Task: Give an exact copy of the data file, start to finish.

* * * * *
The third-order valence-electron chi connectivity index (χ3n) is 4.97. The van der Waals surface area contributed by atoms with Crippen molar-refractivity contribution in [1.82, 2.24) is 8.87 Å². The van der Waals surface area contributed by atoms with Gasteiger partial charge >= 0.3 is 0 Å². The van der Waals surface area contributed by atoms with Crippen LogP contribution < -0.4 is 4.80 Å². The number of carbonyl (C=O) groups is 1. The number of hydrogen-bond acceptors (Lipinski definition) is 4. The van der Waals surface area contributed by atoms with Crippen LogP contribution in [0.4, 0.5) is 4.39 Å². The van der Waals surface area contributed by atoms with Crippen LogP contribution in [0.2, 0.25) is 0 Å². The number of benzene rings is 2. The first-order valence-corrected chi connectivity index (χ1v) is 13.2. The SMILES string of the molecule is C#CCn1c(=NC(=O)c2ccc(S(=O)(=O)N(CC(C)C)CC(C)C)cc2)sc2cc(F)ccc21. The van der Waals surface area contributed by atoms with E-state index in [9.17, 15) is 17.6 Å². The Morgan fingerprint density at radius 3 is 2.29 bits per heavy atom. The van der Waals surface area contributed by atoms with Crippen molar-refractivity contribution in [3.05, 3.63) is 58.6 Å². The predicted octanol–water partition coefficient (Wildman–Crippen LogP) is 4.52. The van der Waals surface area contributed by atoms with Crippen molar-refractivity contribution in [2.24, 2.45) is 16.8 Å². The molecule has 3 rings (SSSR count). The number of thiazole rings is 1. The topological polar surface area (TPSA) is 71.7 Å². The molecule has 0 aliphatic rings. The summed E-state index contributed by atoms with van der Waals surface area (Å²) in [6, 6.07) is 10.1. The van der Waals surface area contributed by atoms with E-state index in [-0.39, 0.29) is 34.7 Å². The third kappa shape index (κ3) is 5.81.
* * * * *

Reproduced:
The third-order valence-electron chi connectivity index (χ3n) is 4.97. The van der Waals surface area contributed by atoms with Crippen molar-refractivity contribution in [1.82, 2.24) is 8.87 Å². The van der Waals surface area contributed by atoms with Gasteiger partial charge >= 0.3 is 0 Å². The van der Waals surface area contributed by atoms with Crippen LogP contribution < -0.4 is 4.80 Å². The number of carbonyl (C=O) groups is 1. The number of hydrogen-bond acceptors (Lipinski definition) is 4. The van der Waals surface area contributed by atoms with Crippen LogP contribution in [0.4, 0.5) is 4.39 Å². The van der Waals surface area contributed by atoms with Crippen LogP contribution in [0.2, 0.25) is 0 Å². The number of benzene rings is 2. The first-order valence-corrected chi connectivity index (χ1v) is 13.2. The SMILES string of the molecule is C#CCn1c(=NC(=O)c2ccc(S(=O)(=O)N(CC(C)C)CC(C)C)cc2)sc2cc(F)ccc21. The van der Waals surface area contributed by atoms with E-state index in [9.17, 15) is 17.6 Å². The Morgan fingerprint density at radius 3 is 2.29 bits per heavy atom. The van der Waals surface area contributed by atoms with Crippen molar-refractivity contribution in [3.05, 3.63) is 58.6 Å². The predicted octanol–water partition coefficient (Wildman–Crippen LogP) is 4.52. The van der Waals surface area contributed by atoms with Crippen molar-refractivity contribution in [2.24, 2.45) is 16.8 Å². The molecule has 3 rings (SSSR count). The number of thiazole rings is 1. The topological polar surface area (TPSA) is 71.7 Å². The molecule has 0 aliphatic rings. The summed E-state index contributed by atoms with van der Waals surface area (Å²) in [6, 6.07) is 10.1. The van der Waals surface area contributed by atoms with E-state index in [-0.39, 0.29) is 34.7 Å². The third kappa shape index (κ3) is 5.81.